• ESG insights from the Australian AGM season, and our focus areas for the future when engaging with Boards (article here)
  • Highlights from our site visit to the BHP West Australian Iron Ore business (video here)

The centrepiece of our research efforts in 2022 was our Workplace Culture report, which consolidated the insights we gained from extensive one-on-one interviews with ten Australian mining and heavy industrial companies.

This project was catalysed by Rio Tinto releasing a report at the start of 2022 detailing a culture of sexual harassment, bullying and racism on its worksites. Rio Tinto’s report acknowledged that this harmful culture, and lack of psychological safety, probably pertains to other company environments. This led us to investigate the prevalence of those issues throughout the industry. We established a framework for assessing such risks, and shared our findings with the subject companies, encouraging them to greater efforts and improved reporting. In publishing this report, we hope that other stakeholders consider this issue, apply the workplace culture assessment framework and advocate for safe and inclusive work environments.

Exploring the world of ESG

There is great value in seeing company operations on the ground and attending in-person conferences, as it helps to expand our ESG perspectives and compare what we read in companies’ ESG and Sustainability reports with what we see in reality. We see this becoming increasingly important as ESG considerations move beyond just a company’s operations and into supply chain impacts. Our intention is to keep building out our knowledge and capability, speaking to NGOs, academics, taking part in site visits and supply chain tours, and looking to leading ESG markets such as the UK and Europe.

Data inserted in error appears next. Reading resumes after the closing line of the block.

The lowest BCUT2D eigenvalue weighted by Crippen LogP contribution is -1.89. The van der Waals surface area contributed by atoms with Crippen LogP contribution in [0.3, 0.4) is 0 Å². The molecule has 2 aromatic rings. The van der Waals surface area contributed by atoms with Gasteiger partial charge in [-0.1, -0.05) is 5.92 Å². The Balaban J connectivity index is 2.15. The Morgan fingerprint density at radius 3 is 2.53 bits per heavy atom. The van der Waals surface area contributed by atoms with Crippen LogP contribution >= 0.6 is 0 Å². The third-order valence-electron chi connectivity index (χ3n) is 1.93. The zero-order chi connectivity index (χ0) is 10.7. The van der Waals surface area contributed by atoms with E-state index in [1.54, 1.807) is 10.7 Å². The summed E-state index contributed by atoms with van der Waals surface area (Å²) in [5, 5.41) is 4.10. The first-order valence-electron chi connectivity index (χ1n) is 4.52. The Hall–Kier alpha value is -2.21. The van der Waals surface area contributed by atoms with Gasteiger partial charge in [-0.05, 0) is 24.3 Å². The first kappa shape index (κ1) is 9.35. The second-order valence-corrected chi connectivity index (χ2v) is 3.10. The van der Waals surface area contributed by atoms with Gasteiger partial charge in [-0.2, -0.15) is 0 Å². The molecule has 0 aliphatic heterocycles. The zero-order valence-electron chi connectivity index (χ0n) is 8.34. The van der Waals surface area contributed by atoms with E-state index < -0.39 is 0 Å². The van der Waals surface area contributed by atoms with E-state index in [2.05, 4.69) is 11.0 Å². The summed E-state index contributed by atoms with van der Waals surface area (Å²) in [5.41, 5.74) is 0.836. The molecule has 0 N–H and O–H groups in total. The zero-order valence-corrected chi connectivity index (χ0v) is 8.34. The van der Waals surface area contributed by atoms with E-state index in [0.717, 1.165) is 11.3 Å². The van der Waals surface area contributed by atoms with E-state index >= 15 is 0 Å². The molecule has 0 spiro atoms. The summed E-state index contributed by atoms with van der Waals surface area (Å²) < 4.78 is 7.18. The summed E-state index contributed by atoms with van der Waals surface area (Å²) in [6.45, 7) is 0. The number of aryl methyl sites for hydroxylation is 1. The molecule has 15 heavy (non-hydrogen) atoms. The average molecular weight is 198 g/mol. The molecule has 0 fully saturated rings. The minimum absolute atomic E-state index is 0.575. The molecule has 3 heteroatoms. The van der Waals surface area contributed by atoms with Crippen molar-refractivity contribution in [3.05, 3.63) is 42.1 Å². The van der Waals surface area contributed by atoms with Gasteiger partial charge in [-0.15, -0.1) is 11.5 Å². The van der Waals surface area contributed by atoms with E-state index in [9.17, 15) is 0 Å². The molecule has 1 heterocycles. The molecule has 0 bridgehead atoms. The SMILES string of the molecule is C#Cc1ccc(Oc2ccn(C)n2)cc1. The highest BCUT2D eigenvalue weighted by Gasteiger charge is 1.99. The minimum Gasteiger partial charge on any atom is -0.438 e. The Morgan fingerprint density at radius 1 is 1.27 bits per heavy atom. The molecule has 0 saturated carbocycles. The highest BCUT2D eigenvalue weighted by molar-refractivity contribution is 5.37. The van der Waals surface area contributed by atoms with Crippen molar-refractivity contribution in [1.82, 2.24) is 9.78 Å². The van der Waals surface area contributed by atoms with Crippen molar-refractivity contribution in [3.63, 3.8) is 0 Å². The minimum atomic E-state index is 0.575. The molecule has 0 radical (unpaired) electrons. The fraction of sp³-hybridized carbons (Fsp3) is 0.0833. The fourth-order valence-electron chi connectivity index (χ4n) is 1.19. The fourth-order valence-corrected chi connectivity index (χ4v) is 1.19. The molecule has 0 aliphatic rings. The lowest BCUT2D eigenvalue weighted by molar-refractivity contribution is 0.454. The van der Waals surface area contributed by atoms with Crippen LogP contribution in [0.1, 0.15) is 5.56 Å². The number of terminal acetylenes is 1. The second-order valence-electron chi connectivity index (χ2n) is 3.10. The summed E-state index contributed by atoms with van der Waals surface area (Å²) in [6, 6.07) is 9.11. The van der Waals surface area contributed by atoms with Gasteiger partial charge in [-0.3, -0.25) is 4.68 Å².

So with the lifting of Covid19 travel restrictions, the ESG team were excited to get back out on the road.

Company site visits

  • Mining site visit to the Pilbara region with BHP
  • Coffs Harbour to visit one of Costa Group’s blueberry farms
  • BlueScope steelworks visit in Wollongong to discuss its safety, diversity and energy management practices
  • A German recycling and sorting centre, exploring the practicalities and challenges of a circular economy and the technology, such as that offered by Norwegian company Tomra Systems, that could help address these

Navigating supply chains

  • A palm oil supply chain visit to Indonesia, speaking to a range of different stakeholders to gain a more wholistic view of the human rights issues at hand, and how companies are supporting industry change
  • A net zero transition tour to Newcastle to consider the “just transition” and implications of the shift away from fossil fuels for local business and communities in Australia

Conference landscape

  • We attended and/or presented at RIAA conferences in both Australia and New Zealand, the Community Trusts conference in NZ and the Investor Group on Climate Change conference here in Sydney
  • A member of the ESG team attended the Responsible Investor and Responsible Business conferences in London, to gain perspectives in leading ESG markets